I've heard 100's of other terms for sexual orientations though over the last year. And again as much as I hate labels I had to wonder if one of them was more accurate than bisexual plus a 3 minute explanation of how it's wrong. Well last night one of my good friends and I were talking and the term "pansexual" came up. And I inquired what his definition of that term was. I really liked the answer.
So today, being the overly curious person that I am. I started looking things up online. First thing I did was search Wikipedia for the word pansexual. I mean really, don't all information searches start with either Wikipedia or Google? Anyhow, I was reading through the definition, which I have included at the bottom of this post. I got through the definition and etymology and was like hey, this is exactly what I am all summed up in one word. And so much easier to explain than what i was saying.
But then I thought to myself of all those other terms I heard and maybe there was a better one that would fit me in particular. Even though this one seemed 100% right on the mark. So I kept reading the pansexual entry at the bottom of the page under the title "In the media". The VERY FIRST LINE under that? A reference to Doctor Who and Torchwood! I'm like, "Ok Goddess, I get it. I see your signs. I'm pansexual, got ya, thanks." :)
Courtesy of Wikipedia:
Pansexuality, also referred to as omnisexuality, refers to the potential for sexual attraction, sexual desire, romantic love, or emotional attraction toward individuals of all gender identities, biological sexes, and multiple taxonomical species. Self-identified pansexuals may refer to themselves as gender-blind—that gender and sex are insignificant or irrelevant in determining whether they will be sexually attracted to others. The Oxford English Dictionary writes that pansexuality is defined as "not limited or inhibited in sexual choice with regards to gender or activity."
The concept of pansexuality deliberately rejects the gender binary, the "notion of two genders and indeed of specific sexual orientations", as pansexual people are open to relationships with people who do not identify as strictly men or women. Pansexuality can also mean the attraction to a person's personality, rather than their physical appearance or gender.
The prefix pan- comes from an Ancient Greek term meaning "all" or "every". Omni- comes from a Latin term meaning "all". Poly- also comes from Ancient Greek and means "many" or "much." "Pansexual" is derived from the word "pansexualism," dated back to 1917, which is the view "that the sex instinct plays the primary part in all human activity, mental and physical". Credited to Sigmund Freud, it is a term of reproach leveled at early psychology, and is also defined as "the pervasion of all conduct and experience with sexual emotions".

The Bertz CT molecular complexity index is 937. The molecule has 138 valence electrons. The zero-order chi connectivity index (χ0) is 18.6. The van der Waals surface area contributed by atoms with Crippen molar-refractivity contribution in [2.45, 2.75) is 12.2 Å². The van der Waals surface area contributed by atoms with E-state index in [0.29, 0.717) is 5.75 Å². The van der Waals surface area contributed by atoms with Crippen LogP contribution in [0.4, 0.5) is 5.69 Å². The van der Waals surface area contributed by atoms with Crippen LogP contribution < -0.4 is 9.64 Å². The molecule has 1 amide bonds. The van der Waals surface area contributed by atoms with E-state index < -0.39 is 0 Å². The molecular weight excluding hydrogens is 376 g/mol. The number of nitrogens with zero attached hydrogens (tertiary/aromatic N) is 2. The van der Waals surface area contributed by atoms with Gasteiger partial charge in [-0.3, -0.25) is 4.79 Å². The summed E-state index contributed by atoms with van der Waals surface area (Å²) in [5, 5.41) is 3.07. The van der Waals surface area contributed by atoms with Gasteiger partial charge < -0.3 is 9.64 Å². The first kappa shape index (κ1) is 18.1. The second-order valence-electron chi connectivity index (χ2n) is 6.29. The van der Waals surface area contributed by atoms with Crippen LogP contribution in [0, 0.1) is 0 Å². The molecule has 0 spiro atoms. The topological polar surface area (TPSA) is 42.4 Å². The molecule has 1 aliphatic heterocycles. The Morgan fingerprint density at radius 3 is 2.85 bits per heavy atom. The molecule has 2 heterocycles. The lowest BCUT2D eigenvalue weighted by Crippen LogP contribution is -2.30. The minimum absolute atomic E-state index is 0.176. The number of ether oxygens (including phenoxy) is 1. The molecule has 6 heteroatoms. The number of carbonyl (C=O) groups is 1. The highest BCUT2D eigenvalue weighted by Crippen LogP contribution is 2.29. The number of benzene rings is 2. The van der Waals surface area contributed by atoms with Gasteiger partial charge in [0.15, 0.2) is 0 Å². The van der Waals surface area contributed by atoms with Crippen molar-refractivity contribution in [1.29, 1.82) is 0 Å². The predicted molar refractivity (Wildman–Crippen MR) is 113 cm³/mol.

The conceptualization of "pansexuality" as distinct from "pansexualism" contrasts with predominant prefixes attached to the -sexual and -gender roots. Traditional thought employs the prefixes hetero- (opposite), homo- (same), bi- (two) and trans- ('across'). A Transgender identity, opens up a gender continuum rather than a gender binary rubric but does not discard or disregard the idea of gender altogether.
Compared with bisexuality
A literal dictionary definition of bisexuality, due to the prefix bi-, is sexual or romantic attraction to two sexes (males and females), or to two genders (men and women). Pansexuality, however, composed with the prefix pan-, is the sexual attraction to people of all sexes or genders. Using these definitions, pansexuality is different in that it includes people who are intersex and/or fall outside the gender binary.
Bisexual-identified people may object to this distinction, arguing that since bisexual is not simply about attraction to two sexes and encompasses gender as well, it can include attraction to more than two genders, as "gender" is a more complex issue; for example, gender identities that are wholly similar to each other.
In the media
Writer Russell T Davies introduced Captain Jack Harkness, of British series' Doctor Who and Torchwood, with the intention of properly introducing bisexuality to the British public. However, the term "omnisexual" is also frequently used by cast and crew to describe the character; its use is intended to highlight that Jack does not discriminate between humans and aliens. Actor John Barrowman explains that in Torchwood's usage, it is an "in-universe" term; Jack represents in real-world terms the representative portrayal of a bisexual man in a lead role on television. "[He]’s bisexual, but in the realm of the show, we call him omnisexual, because on the show, [the characters] also have sex with aliens who take human form, and sex with male-male, women-women, all sorts of combinations."
Franky Fitzgerald, played by Dakota Blue Richards, is a pansexual and androgynous girl from the UK show Skins (TV series) season 5, and stated that she was "into people" when asked about her sexuality. Richards has denied rumours that her character is homosexual, and has said that Franky is an 'outsider', and that she doesn't want to be seen as male, female, gay or straight. Episode 7 of the series reveals her to be pansexual.
Lisbeth Salander, heroine of the popular The Girl with the Dragon Tattoo trilogy, is identified as simply enjoying sex and not minding much with whom she is enjoying it.
Edited this to remove the term hermaphrodite as I've since learned that hermaphrodites don't really exist in humans. Still learning new stuff every day. lol